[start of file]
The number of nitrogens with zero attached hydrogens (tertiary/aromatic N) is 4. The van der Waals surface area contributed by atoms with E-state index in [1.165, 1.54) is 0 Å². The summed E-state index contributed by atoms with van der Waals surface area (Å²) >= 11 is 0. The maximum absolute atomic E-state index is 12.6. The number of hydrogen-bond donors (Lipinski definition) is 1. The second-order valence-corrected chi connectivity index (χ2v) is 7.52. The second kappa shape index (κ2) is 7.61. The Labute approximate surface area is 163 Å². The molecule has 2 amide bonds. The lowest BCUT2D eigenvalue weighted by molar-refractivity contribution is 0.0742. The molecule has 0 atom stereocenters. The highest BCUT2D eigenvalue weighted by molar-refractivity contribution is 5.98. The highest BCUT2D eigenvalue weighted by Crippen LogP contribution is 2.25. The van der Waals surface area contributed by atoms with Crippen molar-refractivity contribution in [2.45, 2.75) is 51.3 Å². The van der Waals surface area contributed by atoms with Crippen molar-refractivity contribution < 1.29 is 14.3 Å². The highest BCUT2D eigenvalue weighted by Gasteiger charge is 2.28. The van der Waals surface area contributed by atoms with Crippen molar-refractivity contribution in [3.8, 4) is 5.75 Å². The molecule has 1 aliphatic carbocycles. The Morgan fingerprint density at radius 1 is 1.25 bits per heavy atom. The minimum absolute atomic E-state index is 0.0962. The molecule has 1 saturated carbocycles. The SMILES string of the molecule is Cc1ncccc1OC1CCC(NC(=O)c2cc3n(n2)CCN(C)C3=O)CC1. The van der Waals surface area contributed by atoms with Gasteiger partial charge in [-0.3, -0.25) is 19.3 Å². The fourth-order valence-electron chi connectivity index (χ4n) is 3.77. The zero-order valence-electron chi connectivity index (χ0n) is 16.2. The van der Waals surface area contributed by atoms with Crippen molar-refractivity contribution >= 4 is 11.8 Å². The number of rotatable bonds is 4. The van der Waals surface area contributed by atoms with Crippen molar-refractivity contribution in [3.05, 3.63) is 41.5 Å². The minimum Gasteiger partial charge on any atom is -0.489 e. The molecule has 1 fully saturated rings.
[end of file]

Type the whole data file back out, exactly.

The number of nitrogens with zero attached hydrogens (tertiary/aromatic N) is 4. The van der Waals surface area contributed by atoms with E-state index in [1.165, 1.54) is 0 Å². The summed E-state index contributed by atoms with van der Waals surface area (Å²) >= 11 is 0. The maximum absolute atomic E-state index is 12.6. The number of hydrogen-bond donors (Lipinski definition) is 1. The second-order valence-corrected chi connectivity index (χ2v) is 7.52. The second kappa shape index (κ2) is 7.61. The Labute approximate surface area is 163 Å². The molecule has 2 amide bonds. The lowest BCUT2D eigenvalue weighted by molar-refractivity contribution is 0.0742. The molecule has 0 atom stereocenters. The highest BCUT2D eigenvalue weighted by molar-refractivity contribution is 5.98. The highest BCUT2D eigenvalue weighted by Crippen LogP contribution is 2.25. The van der Waals surface area contributed by atoms with Crippen molar-refractivity contribution in [2.45, 2.75) is 51.3 Å². The van der Waals surface area contributed by atoms with Crippen molar-refractivity contribution < 1.29 is 14.3 Å². The highest BCUT2D eigenvalue weighted by Gasteiger charge is 2.28. The van der Waals surface area contributed by atoms with Crippen molar-refractivity contribution in [3.8, 4) is 5.75 Å². The molecule has 1 aliphatic carbocycles. The Morgan fingerprint density at radius 1 is 1.25 bits per heavy atom. The minimum absolute atomic E-state index is 0.0962. The molecule has 1 saturated carbocycles. The SMILES string of the molecule is Cc1ncccc1OC1CCC(NC(=O)c2cc3n(n2)CCN(C)C3=O)CC1. The van der Waals surface area contributed by atoms with Gasteiger partial charge in [-0.3, -0.25) is 19.3 Å². The fourth-order valence-electron chi connectivity index (χ4n) is 3.77. The zero-order valence-electron chi connectivity index (χ0n) is 16.2. The van der Waals surface area contributed by atoms with Crippen molar-refractivity contribution >= 4 is 11.8 Å². The number of rotatable bonds is 4. The van der Waals surface area contributed by atoms with Crippen molar-refractivity contribution in [3.05, 3.63) is 41.5 Å². The minimum Gasteiger partial charge on any atom is -0.489 e. The molecule has 1 fully saturated rings.